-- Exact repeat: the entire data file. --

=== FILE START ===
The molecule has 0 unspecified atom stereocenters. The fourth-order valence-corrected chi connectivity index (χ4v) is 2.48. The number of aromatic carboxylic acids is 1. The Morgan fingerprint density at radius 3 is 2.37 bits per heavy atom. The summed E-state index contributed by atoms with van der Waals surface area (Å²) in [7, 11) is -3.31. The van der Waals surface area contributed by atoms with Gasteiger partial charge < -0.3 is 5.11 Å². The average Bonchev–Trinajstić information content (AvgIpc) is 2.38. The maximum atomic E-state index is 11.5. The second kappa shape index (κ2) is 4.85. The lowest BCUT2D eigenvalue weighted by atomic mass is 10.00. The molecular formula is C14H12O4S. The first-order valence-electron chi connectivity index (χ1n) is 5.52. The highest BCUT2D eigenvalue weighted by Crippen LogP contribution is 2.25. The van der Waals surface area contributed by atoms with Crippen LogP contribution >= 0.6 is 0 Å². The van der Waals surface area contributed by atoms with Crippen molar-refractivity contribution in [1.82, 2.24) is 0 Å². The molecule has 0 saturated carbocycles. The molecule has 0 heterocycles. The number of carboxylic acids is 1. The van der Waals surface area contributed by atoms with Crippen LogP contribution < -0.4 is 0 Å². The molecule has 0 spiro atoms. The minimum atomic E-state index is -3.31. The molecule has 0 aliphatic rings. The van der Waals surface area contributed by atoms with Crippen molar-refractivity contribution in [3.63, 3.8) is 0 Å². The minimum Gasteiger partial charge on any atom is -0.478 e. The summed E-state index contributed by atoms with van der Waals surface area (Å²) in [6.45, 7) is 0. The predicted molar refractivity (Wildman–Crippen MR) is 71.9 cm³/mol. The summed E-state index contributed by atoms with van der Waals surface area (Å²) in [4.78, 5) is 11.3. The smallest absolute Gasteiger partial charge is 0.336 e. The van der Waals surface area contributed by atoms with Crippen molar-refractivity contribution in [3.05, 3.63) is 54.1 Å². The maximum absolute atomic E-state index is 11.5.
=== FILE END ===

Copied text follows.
The molecule has 0 unspecified atom stereocenters. The fourth-order valence-corrected chi connectivity index (χ4v) is 2.48. The number of aromatic carboxylic acids is 1. The Morgan fingerprint density at radius 3 is 2.37 bits per heavy atom. The summed E-state index contributed by atoms with van der Waals surface area (Å²) in [7, 11) is -3.31. The van der Waals surface area contributed by atoms with Gasteiger partial charge < -0.3 is 5.11 Å². The average Bonchev–Trinajstić information content (AvgIpc) is 2.38. The maximum atomic E-state index is 11.5. The second kappa shape index (κ2) is 4.85. The lowest BCUT2D eigenvalue weighted by atomic mass is 10.00. The molecular formula is C14H12O4S. The first-order valence-electron chi connectivity index (χ1n) is 5.52. The highest BCUT2D eigenvalue weighted by Crippen LogP contribution is 2.25. The van der Waals surface area contributed by atoms with Crippen LogP contribution >= 0.6 is 0 Å². The van der Waals surface area contributed by atoms with Crippen molar-refractivity contribution in [1.82, 2.24) is 0 Å². The molecule has 0 saturated carbocycles. The molecule has 0 heterocycles. The number of carboxylic acids is 1. The van der Waals surface area contributed by atoms with Crippen LogP contribution < -0.4 is 0 Å². The molecule has 0 spiro atoms. The minimum atomic E-state index is -3.31. The molecule has 0 aliphatic rings. The van der Waals surface area contributed by atoms with Crippen molar-refractivity contribution in [3.63, 3.8) is 0 Å². The minimum Gasteiger partial charge on any atom is -0.478 e. The summed E-state index contributed by atoms with van der Waals surface area (Å²) in [6.45, 7) is 0. The predicted molar refractivity (Wildman–Crippen MR) is 71.9 cm³/mol. The summed E-state index contributed by atoms with van der Waals surface area (Å²) in [4.78, 5) is 11.3. The smallest absolute Gasteiger partial charge is 0.336 e. The van der Waals surface area contributed by atoms with Crippen molar-refractivity contribution in [3.05, 3.63) is 54.1 Å². The maximum absolute atomic E-state index is 11.5.